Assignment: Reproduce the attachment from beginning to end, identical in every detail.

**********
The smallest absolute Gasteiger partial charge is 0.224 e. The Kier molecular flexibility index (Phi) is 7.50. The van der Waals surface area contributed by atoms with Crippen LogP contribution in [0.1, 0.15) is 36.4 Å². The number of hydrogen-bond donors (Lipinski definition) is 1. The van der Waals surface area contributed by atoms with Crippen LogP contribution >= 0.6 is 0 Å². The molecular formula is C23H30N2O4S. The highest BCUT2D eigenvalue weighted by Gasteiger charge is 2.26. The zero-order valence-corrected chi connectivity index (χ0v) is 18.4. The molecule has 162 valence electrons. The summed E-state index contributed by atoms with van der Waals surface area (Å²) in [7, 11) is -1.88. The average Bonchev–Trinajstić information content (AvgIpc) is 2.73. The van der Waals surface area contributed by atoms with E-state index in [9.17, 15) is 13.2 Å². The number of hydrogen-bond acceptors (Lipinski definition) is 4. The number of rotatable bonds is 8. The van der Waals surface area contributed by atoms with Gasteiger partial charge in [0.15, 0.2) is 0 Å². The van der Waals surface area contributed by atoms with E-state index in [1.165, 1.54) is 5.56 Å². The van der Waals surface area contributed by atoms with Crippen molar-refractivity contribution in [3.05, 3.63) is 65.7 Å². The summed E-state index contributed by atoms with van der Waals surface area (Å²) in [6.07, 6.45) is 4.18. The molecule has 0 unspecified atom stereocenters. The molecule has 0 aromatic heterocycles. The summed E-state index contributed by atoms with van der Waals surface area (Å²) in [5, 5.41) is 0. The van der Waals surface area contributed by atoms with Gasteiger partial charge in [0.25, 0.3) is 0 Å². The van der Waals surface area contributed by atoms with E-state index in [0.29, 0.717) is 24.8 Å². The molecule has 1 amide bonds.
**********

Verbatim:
The smallest absolute Gasteiger partial charge is 0.224 e. The Kier molecular flexibility index (Phi) is 7.50. The van der Waals surface area contributed by atoms with Crippen LogP contribution in [0.1, 0.15) is 36.4 Å². The number of hydrogen-bond donors (Lipinski definition) is 1. The van der Waals surface area contributed by atoms with Crippen LogP contribution >= 0.6 is 0 Å². The molecular formula is C23H30N2O4S. The highest BCUT2D eigenvalue weighted by Gasteiger charge is 2.26. The zero-order valence-corrected chi connectivity index (χ0v) is 18.4. The molecule has 162 valence electrons. The summed E-state index contributed by atoms with van der Waals surface area (Å²) in [7, 11) is -1.88. The average Bonchev–Trinajstić information content (AvgIpc) is 2.73. The van der Waals surface area contributed by atoms with E-state index in [9.17, 15) is 13.2 Å². The number of hydrogen-bond acceptors (Lipinski definition) is 4. The number of rotatable bonds is 8. The van der Waals surface area contributed by atoms with Gasteiger partial charge in [0.15, 0.2) is 0 Å². The van der Waals surface area contributed by atoms with E-state index in [1.165, 1.54) is 5.56 Å². The van der Waals surface area contributed by atoms with Crippen molar-refractivity contribution in [3.05, 3.63) is 65.7 Å². The summed E-state index contributed by atoms with van der Waals surface area (Å²) in [6.07, 6.45) is 4.18. The molecule has 0 unspecified atom stereocenters. The molecule has 0 aromatic heterocycles. The summed E-state index contributed by atoms with van der Waals surface area (Å²) in [5, 5.41) is 0. The van der Waals surface area contributed by atoms with Gasteiger partial charge in [0.25, 0.3) is 0 Å². The van der Waals surface area contributed by atoms with E-state index in [0.29, 0.717) is 24.8 Å². The molecule has 1 amide bonds.